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Bong’s Song

Bong Joon-ho’s Okja (2017) hops across genres and moods. Part Lassie Come Home (Fred M. Wilcox, 1943) with a girl and her giant pig instead of a boy and his loyal dog; part Brazil (Terry Gilliam, 1985), also a comic and nightmarish sci-fi; part Capitalism, a Love Story (Michael Moore, 2009) for its lessons in greed, with Tilda Swinton playing twin heads of a transnational biotech corporation; it pleads a serious case for animal rights and vegetarianism as well. Bong has an eccentric genius for songs and scoring, few other living directors make musical choices that are as boldly unconventional. Bong goes musically hog wild in this pig movie. When the apotheosis arrives halfway through the film, it is with a song: John Denver’s “Annie’s Song.” Almost every review of Okja mentions this outlandish pairing of music and visuals. Bong has frequently employed songs cleverly in his films, but never in as deep and many-layered way as in Okja. Gorman pursues Bong’s particular use of songs in his oeuvre to unearth other surprises, and notes that there is a still deeper auteurist vein to be mined for further insight on how “Annie’s Song” works in Okja.

Plastic Representation

To many men and women of color, as well as many white women, meaningful diversity occurs when the actual presence of different-looking bodies appear on screen. For them, this diversity serves as an indicator of progress as well as an aspirational frame for younger generations who are told that the visual signifiers they can identify with carry a great amount of symbolic weight. As a consequence, the degree of diversity became synonymous with the quantity of difference rather than with the dimensionality of those performances. Moreover, a paradoxical condition emerges whereby people of color have become more media savvy yet are still, if not more, reliant on overdetermined and overly reductive notions of so-called “positive” and “negative” representation. Such measures yield a set of dueling consequences: first, that any representation that includes a person of color is automatically a sign of success and progress; second, that such paltry gains generate an easy workaround for the executive suites whereby hiring racially diverse actors becomes an easy substitute for developing new complex characters. The results of such choices can feel—in an affective sense—artificial, or more to the point, like plastic.

An Introduction

This special dossier for Film Quarterly comprises a selection of essays that share the central idea that the work ahead for scholars in the current moment must be to appreciate what has been an ever-increasing complication of the idea of black film and media over the last ten years. This dossier considers significant trends, film and media objects, and clusters of work related to issues of blackness and questions of aesthetics, historiography, industrial practice, collectivity, politics, and culture. It is compelled by a shared belief that requires scholars to remain open to contemporary and future enactments while at the same time recognizing the momentum of the past.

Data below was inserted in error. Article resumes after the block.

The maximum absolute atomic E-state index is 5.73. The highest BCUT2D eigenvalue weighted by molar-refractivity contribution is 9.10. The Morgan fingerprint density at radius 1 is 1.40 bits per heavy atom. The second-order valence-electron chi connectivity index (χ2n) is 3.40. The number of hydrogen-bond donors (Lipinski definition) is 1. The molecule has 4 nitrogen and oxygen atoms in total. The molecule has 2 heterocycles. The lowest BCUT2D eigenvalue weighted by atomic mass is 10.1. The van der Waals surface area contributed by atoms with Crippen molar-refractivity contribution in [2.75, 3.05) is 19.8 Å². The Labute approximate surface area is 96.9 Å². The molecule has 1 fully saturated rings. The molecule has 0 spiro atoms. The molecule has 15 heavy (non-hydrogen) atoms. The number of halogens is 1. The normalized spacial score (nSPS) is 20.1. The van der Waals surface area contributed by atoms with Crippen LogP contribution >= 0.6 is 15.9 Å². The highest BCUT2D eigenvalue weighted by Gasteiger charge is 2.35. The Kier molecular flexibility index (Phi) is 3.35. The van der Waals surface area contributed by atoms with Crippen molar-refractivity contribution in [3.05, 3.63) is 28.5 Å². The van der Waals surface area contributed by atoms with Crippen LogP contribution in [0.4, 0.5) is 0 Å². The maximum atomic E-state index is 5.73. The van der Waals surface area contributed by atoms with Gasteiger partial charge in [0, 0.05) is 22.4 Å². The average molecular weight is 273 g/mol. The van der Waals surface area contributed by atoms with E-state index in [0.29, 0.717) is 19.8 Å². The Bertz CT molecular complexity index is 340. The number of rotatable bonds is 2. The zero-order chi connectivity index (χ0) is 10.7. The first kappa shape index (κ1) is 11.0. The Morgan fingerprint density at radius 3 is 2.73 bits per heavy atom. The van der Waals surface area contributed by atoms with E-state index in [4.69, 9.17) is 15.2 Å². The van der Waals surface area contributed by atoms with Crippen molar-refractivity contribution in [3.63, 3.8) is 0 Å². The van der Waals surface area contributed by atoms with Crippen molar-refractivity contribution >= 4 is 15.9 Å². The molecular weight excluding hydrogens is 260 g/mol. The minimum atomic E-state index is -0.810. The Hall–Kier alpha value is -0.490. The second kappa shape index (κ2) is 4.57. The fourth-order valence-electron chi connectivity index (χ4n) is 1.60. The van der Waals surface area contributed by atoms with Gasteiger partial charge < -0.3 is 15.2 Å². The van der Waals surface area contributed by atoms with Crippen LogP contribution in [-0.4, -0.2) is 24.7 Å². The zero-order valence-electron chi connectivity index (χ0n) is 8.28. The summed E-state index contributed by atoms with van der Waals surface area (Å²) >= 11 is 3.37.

Fall 2017: Volume 71, Number 1

Syrian Cellphone Documentaries
Rithy Panh’s Exiles
Emiko Omori’s Camera Eye
Virtual Reality: Beyond the Platform

Casting JonBenet, Multiple Maniacs,
Their Finest, The Jewel and the Crown,
Bellas de noche, Plaza del la Soledad

Reports from True/False, Full Frame, Orphans

Emergency Cinema and the Dignified Image: Cell Phone Activism and Filmmaking in Syria

One of the most significant aspects of the wave of protests and uprisings that began in Syria in 2011 was the use of the cell phone camera as a tool of documentation, political activism, and creative expression. With professional journalists and major news networks barred from entering the country, Syrian citizens took it upon themselves to record their own protests as well as the violent reactions they provoked from members and supporters of the Assad regime. In the first few months of protests (March–June 2011), these recordings were virtually the only images coming out of Syria. Gradually, however, exiled political activists smuggled cell phones, cameras, and laptops into Syria with the specific aim of documenting protests and violence.

Of Stars and Solitude

By happy coincidence, Mexico in 2016 yielded two expert and moving documentaries on women, sex, and aging: María José Cuevas’s Bellas de noche (Beauties of the Night) and Maya Goded’s Plaza de la Soledad (Solitude Square). Both are first-time features by female directors. And both are attempts to reclaim previously neglected subjects: showgirls of the 1970s and sex workers in their seventies, respectively. Moreover, lengthy production processes in which the filmmakers cohabitated with their subjects have resulted in films that are clearly love letters to their protagonists.

Billy Woodberry’s Return to Form

A long-view interview with filmmaker Billy Woodberry conducted by screenwriter and scholar Josslyn Luckett gives the filmmaker his due and reflects on his prolific career as an independent filmmaker. The unfolding of Billy Woodberry’s career—both his own new work and the recent critical revaluations of his classic work, such as the naming of Bless Their Little Hearts (1983) to the National Film Registry in 2013—makes words like “rebellion” or “revival” only marginally useful. Any research into the full range of his film work, including his multiple roles as film actor, film narrator, video installation artist, and film history and production professor at California Institute of the Arts (CalArts) since 1989, reveals a Woodberry who might be more properly termed an underground “renaissance” man than a rebel.